While Harpagus was completing the subjugation of the West, Cyrus was making conquest of Upper Asia, and overthrew the kingdom of Assyria, of which the chief city was Babylon, a very wonderful city, wherein there had ruled two famous queens, Semiramis and Nitocris. Now, this queen had made the city wondrous strong by the craft of engineers, yet Cyrus took it by a shrewd device, drawing off the water of the river so as to gain a passage. Thus Babylon also fell under the sway of the Persian. But when Cyrus would have made war upon Tomyris, the queen of the Massagetae, who dwelt to the eastward, there was a great battle, and Cyrus himself was slain and the most part of his host. And Cambyses, his son, reigned in his stead.
CAMBYSES set out to conquer Egypt, taking in his army certain of the Greeks. But of what I shall tell about that land, the most was told to me by the priests whom I myself visited at Memphis and Thebes and Heliopolis. The Egyptians account themselves the most ancient of peoples. If the Ionians are right, who reckon that Egypt is only the Nile Delta, this could not be. But I reckon that the whole Egyptian territory is Egypt, from the Cataracts and Elephantine down to the sea, parted into the Asiatic part and the Libyan part by the Nile.
For the causes of the rising and falling of the Nile, the reasons that men give are of no account. And of the sources whence the river springs are strange stories told, of which I say not whether they be true or false; but the course of it is known for four months' journey by land and water, and in my opinion it is a river comparable to the Ister.
The priests tell that the first ruler of Egypt was Menes, and after him were three hundred and thirty kings, counting one queen, who was called Nitocris. After them came Sesostris, who carried his conquest as far as the Thracians and Scythians; and later was Rhampsinitus, who married his daughter to the clever thief that robbed his treasure-house; and after him Cheops, who built the pyramid, drawing the stones from the Arabian mountain down to the Nile. Chephren also, and Mycerinus built pyramids, and the Greeks have a story-which is not true-that another was built by Rhodopis. And in the reign of Sethon, Egypt was invaded by Sennacherib the Assyrian, whose army's bowstrings were eaten by field-mice.
A thing more wonderful than the pyramids is the labyrinth near Lake Moeris, and still more wonderful is Lake Moeris itself, all which were made by the twelve kings who ruled at once after Sethon. And after them, Psammitichus made himself the monarch; and after him his great-grandson Apries prospered greatly, till he was overthrown by Amasis. And Amasis also prospered, and showed favour to the Greeks. But for whatever reason, in his day Cambyses made his expedition against Egypt, invading it just when Amasis had died, and his son Psammenitus was reigning.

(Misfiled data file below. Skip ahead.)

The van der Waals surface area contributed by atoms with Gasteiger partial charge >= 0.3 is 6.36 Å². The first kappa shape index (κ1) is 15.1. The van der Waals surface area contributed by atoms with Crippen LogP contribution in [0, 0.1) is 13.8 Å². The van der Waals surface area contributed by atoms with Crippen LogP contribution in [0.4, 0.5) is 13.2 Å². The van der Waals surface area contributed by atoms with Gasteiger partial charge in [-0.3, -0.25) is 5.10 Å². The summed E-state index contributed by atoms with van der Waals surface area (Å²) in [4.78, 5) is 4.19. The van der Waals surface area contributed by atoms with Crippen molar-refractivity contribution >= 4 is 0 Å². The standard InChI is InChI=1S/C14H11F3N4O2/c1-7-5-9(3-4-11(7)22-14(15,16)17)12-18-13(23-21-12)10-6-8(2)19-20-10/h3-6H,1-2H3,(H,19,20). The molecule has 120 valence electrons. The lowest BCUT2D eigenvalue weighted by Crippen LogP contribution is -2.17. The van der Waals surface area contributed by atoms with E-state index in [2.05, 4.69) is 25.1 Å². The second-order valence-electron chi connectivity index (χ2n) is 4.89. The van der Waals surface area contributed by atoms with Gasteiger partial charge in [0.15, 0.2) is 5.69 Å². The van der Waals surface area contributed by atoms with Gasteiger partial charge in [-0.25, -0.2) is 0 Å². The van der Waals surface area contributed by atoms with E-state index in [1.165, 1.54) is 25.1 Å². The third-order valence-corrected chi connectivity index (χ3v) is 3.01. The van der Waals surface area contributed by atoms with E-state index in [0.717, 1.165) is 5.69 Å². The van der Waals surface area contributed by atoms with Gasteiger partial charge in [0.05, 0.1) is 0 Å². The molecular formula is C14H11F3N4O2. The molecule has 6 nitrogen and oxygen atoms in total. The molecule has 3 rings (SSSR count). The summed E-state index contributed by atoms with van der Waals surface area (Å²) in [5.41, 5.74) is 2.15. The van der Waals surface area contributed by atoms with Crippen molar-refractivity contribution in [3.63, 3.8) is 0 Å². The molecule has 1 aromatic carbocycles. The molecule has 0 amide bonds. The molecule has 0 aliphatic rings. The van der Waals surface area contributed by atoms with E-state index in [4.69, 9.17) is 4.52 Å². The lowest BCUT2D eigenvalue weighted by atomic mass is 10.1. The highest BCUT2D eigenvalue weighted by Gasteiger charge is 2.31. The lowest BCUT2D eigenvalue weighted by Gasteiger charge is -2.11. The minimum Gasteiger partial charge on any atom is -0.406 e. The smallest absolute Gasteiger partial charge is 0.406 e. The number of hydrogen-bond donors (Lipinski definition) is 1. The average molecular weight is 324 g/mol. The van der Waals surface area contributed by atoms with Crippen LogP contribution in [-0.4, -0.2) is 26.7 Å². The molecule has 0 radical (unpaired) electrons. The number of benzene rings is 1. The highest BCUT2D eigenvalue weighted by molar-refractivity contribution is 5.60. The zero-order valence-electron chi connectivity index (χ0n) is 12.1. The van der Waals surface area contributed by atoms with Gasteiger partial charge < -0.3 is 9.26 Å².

CAMBYSES put the Egyptian army to rout in a great battle and conquered the country, making Psammenitus prisoner. Yet he would have set him up as governor of the province, according to the Persian custom, but that Psammenitus was stirred up to revolt and, being discovered, was put to death. Thereafter Cambyses would have made war upon Carthage, but that the Phoenicians would not aid him; and against the Ethiopians, who are called 'long-lived,' but his army could get no food; and against the Ammonians, but the troops that went were seen no more.
Now, madness came upon Cambyses, and he died, having committed many crimes, among which was the slaying of his brother Smerdis. And there rose up one among the Magi who pretended to be Smerdis, and was proclaimed king. But this false Smerdis was one whose ears had been cut off, and he was thus found out by one of his wives, the daughter of a Persian nobleman, Otanes. Then seven nobles conspired together, since they would not be ruled over by one of the Magi; and having determined that it was best to have one man for ruler, rather than the rule of the people or of the nobles, they slew Smerdis and made Darius, the son of Hystaspes, their king.
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